Monday, May 20Royal Holloway's offical student publication, est. 1986

Matilda the Musical, a Review

The vibrantly lit stage of the Cambridge Theatre is littered with colourful wooden blocks spelling out words like “shiny”, “joy” and “escape”, a nod to Matilda Wormwood’s love for books and the escapism reading provides. Commissioned by the Royal Shakespeare Company, Matilda the Musical is based on the 1988 children’s novel Matilda, written by Roald Dahl. The premise follows a similar narrative to the novel. A young girl discovers her magical powers as she navigates parents who’d rather she were a boy, and a headmistress who uses any opportunity to throw her in the much-feared chokey, a narrow cupboard with nails and sharp, pointy pieces of glass sticking outwards from every corner.

With an army of schoolchildren dancing and singing atop classroom desks and chairs, Matilda the Musical opens with a promising start. In the song ‘Miracle’, children at a birthday party voice the praises sung upon them by their mothers, proudly singing, “my Mummy says I’m a miracle.” Matilda’s mother, however, calls her a “lousy, little worm.” The irony is not lost, as Matilda really is a miracle. Accompanied by her Latin-dancing partner, Mrs Wormwood’s personality is as loud and gaudy as her bright dancing costumes. Her fixation with vanity, (at one point telling Miss Honey, “You have books and I have looks”), makes for an entertaining character who prioritises her dancing competitions above the wellbeing of her daughter. The emphasis on Matilda’s home life compared to other children, is one of many juxtapositions in the play, including the dichotomy between brutish Miss Trunchbull with the caring, gentle countenance of Miss Honey.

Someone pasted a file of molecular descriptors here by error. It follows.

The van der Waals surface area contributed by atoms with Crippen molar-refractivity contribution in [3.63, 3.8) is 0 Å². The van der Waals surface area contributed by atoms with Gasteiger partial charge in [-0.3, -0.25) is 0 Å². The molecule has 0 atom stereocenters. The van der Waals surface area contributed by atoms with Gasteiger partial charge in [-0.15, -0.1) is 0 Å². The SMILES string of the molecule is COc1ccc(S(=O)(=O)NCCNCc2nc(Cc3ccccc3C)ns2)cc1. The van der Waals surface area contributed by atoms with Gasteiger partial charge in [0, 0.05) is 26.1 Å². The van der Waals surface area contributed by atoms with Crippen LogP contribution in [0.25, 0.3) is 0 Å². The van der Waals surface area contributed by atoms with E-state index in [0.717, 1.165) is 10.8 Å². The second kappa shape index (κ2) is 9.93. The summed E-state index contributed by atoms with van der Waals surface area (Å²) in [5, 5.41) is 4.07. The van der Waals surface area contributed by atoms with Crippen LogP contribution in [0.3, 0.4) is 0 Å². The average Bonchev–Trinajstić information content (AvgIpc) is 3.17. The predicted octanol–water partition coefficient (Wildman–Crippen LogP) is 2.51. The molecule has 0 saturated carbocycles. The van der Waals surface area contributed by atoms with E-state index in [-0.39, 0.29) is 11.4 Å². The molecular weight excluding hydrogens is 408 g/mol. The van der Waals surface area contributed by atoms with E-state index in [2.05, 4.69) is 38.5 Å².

It’s not just a play for children, it’s a play for everyone.

Dressed in long brown coat, a matching leather belt and a sinister smile, headmistress Miss Trunchbull, played by Craige Els, exudes an arrogant and hilariously pompous attitude, reminiscent of the character portrayed in the 1997 film adaptation. When she breaks out into song, grumbling about maggot-like schoolchildren, her status as a villain is called into question. She develops into more of a satirical anti-hero than a scary villain. Clad in a garish, green chequered suit, Michael Begley’s Mr Wormwood delivers a fantastically sleazy persona that could contend with Danny DeVito’s portrayal.

In the West End production of the musical, four young actresses portray the titular character. The young protagonist in the role of Matilda delivered a strong performance driving a theatre production with such ease and confidence, despite appearing a little contentious and whiny at times, an odd combination for such a likeable character. Matilda the Musical is a little bit too long and at times overly dramatic, but from the catchy lyrics, funny dialogue and colourful production, it captures the heart and spirit of Roald Dahl’s novel. It’s not just a play for children, it’s a play for everyone.